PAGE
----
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Incorporating Māori values into land management decision tools

June 2020

Publication: New Zealand Journal of Marine and Freshwater Research
Author(s): S. Crow, G. Tipa, K. Nelson, A. Whitehead

Environmental sustainability and the long-term wellbeing of Māori (the indigenous people of New Zealand) are interdependent and degradation of landscapes risks the progressive degradation of Māori wellbeing. The present study developed an analysis framework based on Ki Uta Ki Tai (holistic mountains to the sea management philosophy advocated by Ngāi Tahu) for exploring relationships between landcover and Māori values to enable predictions of cultural values through space and time.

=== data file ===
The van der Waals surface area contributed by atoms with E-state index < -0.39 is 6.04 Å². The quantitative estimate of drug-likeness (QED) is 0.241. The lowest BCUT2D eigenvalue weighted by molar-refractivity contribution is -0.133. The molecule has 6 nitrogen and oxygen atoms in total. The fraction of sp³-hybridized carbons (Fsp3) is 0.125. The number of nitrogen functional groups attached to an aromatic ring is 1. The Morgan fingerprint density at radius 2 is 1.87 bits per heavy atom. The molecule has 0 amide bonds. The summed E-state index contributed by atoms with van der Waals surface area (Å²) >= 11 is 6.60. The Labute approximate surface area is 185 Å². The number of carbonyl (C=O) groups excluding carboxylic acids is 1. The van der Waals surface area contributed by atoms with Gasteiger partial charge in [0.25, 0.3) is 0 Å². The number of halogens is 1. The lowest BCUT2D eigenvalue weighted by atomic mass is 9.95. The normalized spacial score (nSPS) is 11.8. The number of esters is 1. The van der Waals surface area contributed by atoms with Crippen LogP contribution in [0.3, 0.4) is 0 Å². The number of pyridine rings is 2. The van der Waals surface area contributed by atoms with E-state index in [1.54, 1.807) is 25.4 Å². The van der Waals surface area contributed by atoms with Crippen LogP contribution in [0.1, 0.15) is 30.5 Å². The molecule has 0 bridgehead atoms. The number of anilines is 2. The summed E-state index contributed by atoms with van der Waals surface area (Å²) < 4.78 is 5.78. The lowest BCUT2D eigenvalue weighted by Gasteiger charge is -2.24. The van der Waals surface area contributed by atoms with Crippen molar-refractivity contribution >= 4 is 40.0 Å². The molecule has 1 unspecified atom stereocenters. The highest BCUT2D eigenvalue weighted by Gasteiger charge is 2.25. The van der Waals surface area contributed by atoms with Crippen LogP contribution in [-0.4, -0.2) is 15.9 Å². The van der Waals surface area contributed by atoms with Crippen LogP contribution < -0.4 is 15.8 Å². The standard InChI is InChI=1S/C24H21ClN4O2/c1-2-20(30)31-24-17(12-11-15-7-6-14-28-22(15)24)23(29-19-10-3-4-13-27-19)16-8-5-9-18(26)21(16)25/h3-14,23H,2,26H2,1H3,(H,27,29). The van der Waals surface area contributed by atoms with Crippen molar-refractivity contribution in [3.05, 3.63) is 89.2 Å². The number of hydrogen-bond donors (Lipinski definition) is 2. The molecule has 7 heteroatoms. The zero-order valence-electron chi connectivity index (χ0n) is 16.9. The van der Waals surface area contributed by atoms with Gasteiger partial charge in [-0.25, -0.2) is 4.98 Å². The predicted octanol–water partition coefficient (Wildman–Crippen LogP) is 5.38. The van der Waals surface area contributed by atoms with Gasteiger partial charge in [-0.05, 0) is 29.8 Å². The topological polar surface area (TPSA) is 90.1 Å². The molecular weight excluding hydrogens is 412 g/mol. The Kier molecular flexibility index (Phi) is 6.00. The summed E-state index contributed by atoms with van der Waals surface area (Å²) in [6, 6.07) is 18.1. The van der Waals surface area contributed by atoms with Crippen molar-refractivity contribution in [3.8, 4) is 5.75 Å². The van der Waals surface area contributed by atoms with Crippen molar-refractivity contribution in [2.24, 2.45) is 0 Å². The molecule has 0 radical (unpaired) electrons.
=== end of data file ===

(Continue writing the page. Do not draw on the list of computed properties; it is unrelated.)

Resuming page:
We used this framework to predict how two Māori values (Overall Health and Cultural Land Use) have been altered as a result of landcover change between 2001–2012 in three Canterbury catchments. The area of native vegetation declined while exotic pasture increased between 2001–2012, and there were corresponding declines in both cultural health scores. These results suggest that the change in landcover has reduced the ability of the landscape to support Māori values. This framework for assessing changes in Māori values with respect to changing environmental conditions may identify opportunities for Māori to better engage in land use management decisions.

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